Newcomb Superintendent Skip Hults is struggling to find cuts that balance his school's budget while garnering enough political support in his tiny community. NCPR file photo
Newcomb Superintendent Skip Hults is struggling to find cuts that balance his school's budget while garnering enough political support in his tiny community. NCPR file photo

Newcomb school will ask voters again to bust tax cap

Last week, four North Country school districts tried to buck the state's 2 percent property tax cap.

General Brown, Minerva, Newcomb and Tupper Lake all asked voters to approve spending increases that ranged from 7 percent as high as 24 percent. In every case, voters said no.

That means school administrators and boards of education are meeting, holding conversations with their communities -- trying to figure out how to maintain programs and services in their rural areas.  Go to full article
Newcomb Central School District cafeteria Photo: NCPR file
Newcomb Central School District cafeteria Photo: NCPR file

Voters slap down four school budgets that bust prop tax cap

Voters in the North Country sent a clear message to school districts that tried to exceed the state property tax cap. The answer was a resounding No.

The vast majority of the region's budgets came in under the cap and passed handily.

But four of the region's school systems -- in General Brown, Minerva, Newcomb and Tupper Lake -- asked voters to go beyond the roughly 4-5% hike allowed by state rules.  Go to full article
The St. Lawrence University cast of "Have You Filled Your Bucket Today?" at a performance in Canton in 2011. Photo: Ann Marie Gardinier Halstead
The St. Lawrence University cast of "Have You Filled Your Bucket Today?" at a performance in Canton in 2011. Photo: Ann Marie Gardinier Halstead

Fighting bullying with theatre and creativity

An anti-bullying organization will use a play written by a St. Lawrence University theater professor as part of its "peaceful schools" tour this spring.

SLU Associate Professor of Performance and Communication Arts Ann Marie Gardinier Halstead, is the author of the one-act play, Have you Filled a Bucket Today?. She says schools and parents seem eager to use the arts and creative ways to address bullying in schools.

Based on Carol McCloud's popular children's book of the same name, the play also emphasizes that bullying is wrong. The organization, Peaceful Schools, will perform the play at schools in northern and central New York throughout the 2013-2014 school year.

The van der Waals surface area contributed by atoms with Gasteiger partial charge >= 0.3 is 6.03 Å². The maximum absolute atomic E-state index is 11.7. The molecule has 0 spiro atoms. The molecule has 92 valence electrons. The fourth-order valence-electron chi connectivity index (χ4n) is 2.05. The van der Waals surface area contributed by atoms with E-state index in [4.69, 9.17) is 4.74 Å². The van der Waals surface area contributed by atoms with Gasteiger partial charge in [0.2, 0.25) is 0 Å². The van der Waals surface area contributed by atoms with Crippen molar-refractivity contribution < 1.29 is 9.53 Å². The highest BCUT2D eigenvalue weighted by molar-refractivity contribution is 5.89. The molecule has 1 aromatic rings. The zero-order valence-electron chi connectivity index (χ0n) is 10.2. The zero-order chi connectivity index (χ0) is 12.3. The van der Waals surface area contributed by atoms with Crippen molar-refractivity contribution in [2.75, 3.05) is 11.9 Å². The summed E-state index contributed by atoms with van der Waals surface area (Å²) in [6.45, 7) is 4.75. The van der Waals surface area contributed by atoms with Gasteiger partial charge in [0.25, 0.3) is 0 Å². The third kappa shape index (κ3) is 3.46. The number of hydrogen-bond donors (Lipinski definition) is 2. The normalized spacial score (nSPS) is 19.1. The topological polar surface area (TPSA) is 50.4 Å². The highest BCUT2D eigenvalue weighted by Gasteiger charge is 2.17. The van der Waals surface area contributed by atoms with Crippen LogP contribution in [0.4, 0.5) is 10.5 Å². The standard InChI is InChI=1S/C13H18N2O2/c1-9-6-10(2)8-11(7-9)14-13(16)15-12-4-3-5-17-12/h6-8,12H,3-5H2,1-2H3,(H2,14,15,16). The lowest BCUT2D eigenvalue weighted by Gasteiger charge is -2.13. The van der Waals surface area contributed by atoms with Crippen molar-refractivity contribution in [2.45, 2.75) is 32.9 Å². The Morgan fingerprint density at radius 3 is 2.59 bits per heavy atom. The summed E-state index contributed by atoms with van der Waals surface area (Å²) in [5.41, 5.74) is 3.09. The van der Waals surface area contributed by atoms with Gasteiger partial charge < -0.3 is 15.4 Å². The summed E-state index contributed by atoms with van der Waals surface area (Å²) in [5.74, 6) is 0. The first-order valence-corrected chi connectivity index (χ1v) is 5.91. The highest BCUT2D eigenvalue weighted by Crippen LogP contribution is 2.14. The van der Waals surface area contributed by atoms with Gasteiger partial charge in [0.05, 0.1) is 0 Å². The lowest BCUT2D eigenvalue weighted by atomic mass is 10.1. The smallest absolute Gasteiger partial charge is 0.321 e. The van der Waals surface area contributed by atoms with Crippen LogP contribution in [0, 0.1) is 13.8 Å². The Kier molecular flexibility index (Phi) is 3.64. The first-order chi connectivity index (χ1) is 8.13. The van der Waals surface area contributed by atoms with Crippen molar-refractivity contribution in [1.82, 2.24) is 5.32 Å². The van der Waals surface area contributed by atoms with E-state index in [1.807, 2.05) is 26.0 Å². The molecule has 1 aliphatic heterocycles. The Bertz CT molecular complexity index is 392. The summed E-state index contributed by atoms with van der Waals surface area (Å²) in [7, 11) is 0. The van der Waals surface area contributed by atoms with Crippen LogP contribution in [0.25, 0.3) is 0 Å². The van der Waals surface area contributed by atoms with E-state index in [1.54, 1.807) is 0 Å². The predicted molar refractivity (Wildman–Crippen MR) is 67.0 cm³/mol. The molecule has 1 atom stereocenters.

Halstead told Todd Moe that she first heard about McCloud's book at a meeting at her son's school, and was thrilled when McCloud gave her permission to adapt it as a play.  Go to full article
Banford Elementary School in Canton. Photo: Canton Central School
Banford Elementary School in Canton. Photo: Canton Central School

North Country schools face uncharted ground

Many North Country school districts are facing uncharted territory. They're going bankrupt, and at the same time have more mandates to fulfill.

The annual North Country Symposium is focused on the state of education, and how it's affecting the rest of the community. Keynote speaker John Sipple is director of the New York Center for Rural Schools at Cornell University.

He says there are no easy answers, and that the schools are inextricably intertwined with the community - they rise and fall together.  Go to full article
Assemblywoman Addie Russell speaking to visiting students from Potsdam Middle School in the Assembly Chamber in March 2012. Photo: NY Assembly
Assemblywoman Addie Russell speaking to visiting students from Potsdam Middle School in the Assembly Chamber in March 2012. Photo: NY Assembly

North Country lawmakers await school funding details

As leaders in Albany continue to hammer out the final shape of the state budget, North Country lawmakers are anxious to know what's in store for the region's cash-strapped school districts.  Go to full article